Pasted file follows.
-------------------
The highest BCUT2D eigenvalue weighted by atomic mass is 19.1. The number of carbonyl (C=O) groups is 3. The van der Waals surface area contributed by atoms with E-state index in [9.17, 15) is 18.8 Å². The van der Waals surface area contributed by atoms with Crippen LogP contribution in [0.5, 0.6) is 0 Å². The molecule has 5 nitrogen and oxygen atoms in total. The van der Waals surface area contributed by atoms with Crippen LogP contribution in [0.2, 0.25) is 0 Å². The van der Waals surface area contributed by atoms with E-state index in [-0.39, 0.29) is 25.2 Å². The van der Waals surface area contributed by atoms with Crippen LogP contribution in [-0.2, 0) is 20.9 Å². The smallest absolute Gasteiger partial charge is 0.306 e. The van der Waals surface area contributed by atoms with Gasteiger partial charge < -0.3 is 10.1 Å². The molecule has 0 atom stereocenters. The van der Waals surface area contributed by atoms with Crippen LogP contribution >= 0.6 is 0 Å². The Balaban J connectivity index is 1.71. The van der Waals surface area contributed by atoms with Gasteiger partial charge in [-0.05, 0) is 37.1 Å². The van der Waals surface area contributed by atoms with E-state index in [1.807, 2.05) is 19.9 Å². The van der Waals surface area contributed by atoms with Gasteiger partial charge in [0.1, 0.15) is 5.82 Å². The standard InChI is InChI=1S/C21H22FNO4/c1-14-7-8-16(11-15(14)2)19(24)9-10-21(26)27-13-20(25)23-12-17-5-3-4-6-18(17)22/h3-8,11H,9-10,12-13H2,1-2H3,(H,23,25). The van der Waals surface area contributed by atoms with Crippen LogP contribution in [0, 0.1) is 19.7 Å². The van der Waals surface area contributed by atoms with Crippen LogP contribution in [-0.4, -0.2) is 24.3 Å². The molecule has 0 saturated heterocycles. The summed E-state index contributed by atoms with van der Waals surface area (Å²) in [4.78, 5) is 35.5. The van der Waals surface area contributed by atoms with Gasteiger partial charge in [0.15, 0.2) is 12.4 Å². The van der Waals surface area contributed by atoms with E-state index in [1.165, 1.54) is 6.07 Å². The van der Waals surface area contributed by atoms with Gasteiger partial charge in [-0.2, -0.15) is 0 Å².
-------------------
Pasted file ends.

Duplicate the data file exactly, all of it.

The highest BCUT2D eigenvalue weighted by atomic mass is 19.1. The number of carbonyl (C=O) groups is 3. The van der Waals surface area contributed by atoms with E-state index in [9.17, 15) is 18.8 Å². The van der Waals surface area contributed by atoms with Crippen LogP contribution in [0.5, 0.6) is 0 Å². The molecule has 5 nitrogen and oxygen atoms in total. The van der Waals surface area contributed by atoms with Crippen LogP contribution in [0.2, 0.25) is 0 Å². The van der Waals surface area contributed by atoms with E-state index in [-0.39, 0.29) is 25.2 Å². The van der Waals surface area contributed by atoms with Crippen LogP contribution in [-0.2, 0) is 20.9 Å². The smallest absolute Gasteiger partial charge is 0.306 e. The van der Waals surface area contributed by atoms with Gasteiger partial charge < -0.3 is 10.1 Å². The molecule has 0 atom stereocenters. The van der Waals surface area contributed by atoms with Crippen LogP contribution >= 0.6 is 0 Å². The Balaban J connectivity index is 1.71. The van der Waals surface area contributed by atoms with Gasteiger partial charge in [-0.05, 0) is 37.1 Å². The van der Waals surface area contributed by atoms with E-state index in [1.807, 2.05) is 19.9 Å². The van der Waals surface area contributed by atoms with Gasteiger partial charge in [0.1, 0.15) is 5.82 Å². The standard InChI is InChI=1S/C21H22FNO4/c1-14-7-8-16(11-15(14)2)19(24)9-10-21(26)27-13-20(25)23-12-17-5-3-4-6-18(17)22/h3-8,11H,9-10,12-13H2,1-2H3,(H,23,25). The van der Waals surface area contributed by atoms with Crippen LogP contribution in [0, 0.1) is 19.7 Å². The van der Waals surface area contributed by atoms with Crippen LogP contribution in [-0.4, -0.2) is 24.3 Å². The molecule has 0 saturated heterocycles. The summed E-state index contributed by atoms with van der Waals surface area (Å²) in [4.78, 5) is 35.5. The van der Waals surface area contributed by atoms with Gasteiger partial charge in [0.15, 0.2) is 12.4 Å². The van der Waals surface area contributed by atoms with E-state index in [1.165, 1.54) is 6.07 Å². The van der Waals surface area contributed by atoms with Gasteiger partial charge in [-0.2, -0.15) is 0 Å².